Columns and stories of life from the Fredericksburg area.
Put children on a better path
BY MICHAEL ZITZ
THE FREE LANCE-STAR
MOMS AND DADS no longer tell children to run outside and play each morning—shouting “Be home by dinner time” as the screen door slams behind them.
That’s a sad fact of life.
Structured, supervised activities such as Little League are great. But they don’t fill more than six hours or so a week. Then the kids are back in the house playing video games, eating Cheetos and sipping Coke.
Even if children pass their time reading the classics rather than splattering the enemy while playing Call of Duty, they’re likely to gain weight this summer.
Childhood obesity has become epidemic in America. It’s particularly insidious because it leads to early onset diabetes and other serious health problems.
Much of it has to do with the fact that whether children are reading, watching TV or playing video games, they’re burning few calories. Instead, they’re adding them at an alarming rate by snacking out of boredom.
The best possible solution is to get back to telling kids to run outside and play. But how? It cannot and should not mean eight hours a day of supervised baseball games and soccer clinics.
And some children dread athletics and are incapable of performing at a non-embarrassing level, no matter how hard they try. Our 11-year-old son is one of those kids. Even if we were back in the more innocent ’50s or ’60s, he could not pass summer days playing pickup sandlot baseball as I did. So his games are played on digital virtual fields, not ones of grass and sand.
Our 8-year-old son is athletic, but again, there are just so many hours of Little League. And there are just so many throws left in my aging, aching arm when we head to the field across the street from our home.
Recently, I rolled the dice and tried something I believed had little chance of getting the kids enthused.
My wife and I took both boys on a Spotsylvania Greenways Initiative Master Naturalist tour of the Salamander Loop, part of the Ni River Trail behind the Spotsylvania Schools Administration Building off U.S. 1 in Massaponax. SGI is a volunteer group working to create and link hiking, biking and jogging trails around the Fredericksburg area.
I expected our 11-year-old to become bored and tired and begin asking to go home within 20 minutes. Then something unexpected and wonderful happened. Three hours passed. And he didn’t want to leave the woods.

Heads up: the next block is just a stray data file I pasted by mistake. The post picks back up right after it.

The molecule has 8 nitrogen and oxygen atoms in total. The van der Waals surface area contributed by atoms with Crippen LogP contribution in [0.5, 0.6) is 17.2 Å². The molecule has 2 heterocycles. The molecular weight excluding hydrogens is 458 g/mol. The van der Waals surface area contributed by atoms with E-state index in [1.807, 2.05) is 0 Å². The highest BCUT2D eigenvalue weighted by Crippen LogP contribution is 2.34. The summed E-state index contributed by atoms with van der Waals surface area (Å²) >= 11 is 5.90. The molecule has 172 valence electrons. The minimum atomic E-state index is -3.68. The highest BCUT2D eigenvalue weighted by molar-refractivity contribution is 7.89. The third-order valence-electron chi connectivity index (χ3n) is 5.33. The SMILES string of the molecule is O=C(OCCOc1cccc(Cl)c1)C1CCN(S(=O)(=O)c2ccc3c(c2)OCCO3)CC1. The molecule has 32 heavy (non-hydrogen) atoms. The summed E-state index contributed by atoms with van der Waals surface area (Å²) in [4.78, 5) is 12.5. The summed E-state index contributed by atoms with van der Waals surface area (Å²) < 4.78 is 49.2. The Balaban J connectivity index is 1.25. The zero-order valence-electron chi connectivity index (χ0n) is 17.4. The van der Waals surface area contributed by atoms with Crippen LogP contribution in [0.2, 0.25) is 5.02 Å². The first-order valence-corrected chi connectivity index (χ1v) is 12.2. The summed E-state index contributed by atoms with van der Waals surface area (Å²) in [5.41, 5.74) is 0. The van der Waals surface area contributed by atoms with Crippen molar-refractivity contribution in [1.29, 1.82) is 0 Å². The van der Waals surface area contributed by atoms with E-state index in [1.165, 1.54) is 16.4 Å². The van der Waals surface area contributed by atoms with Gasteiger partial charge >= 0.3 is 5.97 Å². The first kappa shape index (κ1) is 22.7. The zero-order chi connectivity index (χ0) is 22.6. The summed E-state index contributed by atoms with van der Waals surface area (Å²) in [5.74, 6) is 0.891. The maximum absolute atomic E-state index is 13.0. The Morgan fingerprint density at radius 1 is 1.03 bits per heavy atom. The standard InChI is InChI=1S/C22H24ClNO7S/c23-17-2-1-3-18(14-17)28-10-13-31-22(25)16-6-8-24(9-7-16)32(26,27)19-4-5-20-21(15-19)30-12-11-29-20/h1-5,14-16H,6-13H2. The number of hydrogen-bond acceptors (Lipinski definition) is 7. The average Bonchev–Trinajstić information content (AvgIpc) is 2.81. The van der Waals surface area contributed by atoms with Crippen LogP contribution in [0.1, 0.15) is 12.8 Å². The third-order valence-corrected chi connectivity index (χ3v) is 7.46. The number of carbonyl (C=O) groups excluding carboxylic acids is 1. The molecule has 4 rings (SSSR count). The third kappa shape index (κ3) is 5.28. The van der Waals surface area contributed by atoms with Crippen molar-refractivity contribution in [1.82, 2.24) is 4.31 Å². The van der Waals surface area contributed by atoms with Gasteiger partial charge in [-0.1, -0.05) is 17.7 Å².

Thank God for SGI, for its master naturalists like Harry Puffenberger, and for caterpillar poop.
Did you know there are so many caterpillars in the woods in the spring, one of the master naturalists told the children on the tour, that if you listen, it sounds like rain falling from the trees and plants?
The master naturalists made the children laugh. And the caterpillars, salamanders, inchworms, turtles, plants and a red fox who lives on Salamander Loop had them wide-eyed with wonder.
I had thought the kids would be too jaded by video games to be interested. I’ve never been so glad to be proven wrong.
These are rare activities that people ranging in age from 3 to 75 can share that don’t involve sitting and eating in front of a TV or movie screen.
Children learn about nature and come to appreciate it more. The fact that this is engaging makes it more likely that families will go on hikes or bike together on their own without a guide. That’s the important part.
Introducing children to trail activities may cause them to be more inclined to be interested in other activities that don’t involve Xboxes or PSPs. It can be a step toward teaching them to incorporate physical activity into their lifestyles without it seeming like punishment or requiring a league and coaches and set times.
It also has health benefits for Mom, Dad, Grandpa and Grandma, and it’s a good way for generations to bond.
And it forces adults like me to relax and turn off our smartphones (lest we walk into a tree or lose Junior).
Learn more about what SGI is doing at a special event on Saturday morning.
Just watch out for the caterpillar poop.
Michael Zitz: 540/846-5163
WANT TO GO?
The grand opening of the latest portion of the Ni River Trail is Saturday, June 16, behind River Run Business Park off U.S 1 in Massaponax. It’s a free family event with “Sneak Peek” trail tours at 9 a.m., and a ribbon cutting at 10 a.m. Activities, including “critter displays” and a snake exhibit at 1 p.m. Tours will be led by master naturalists every 20 minutes. Free. No registration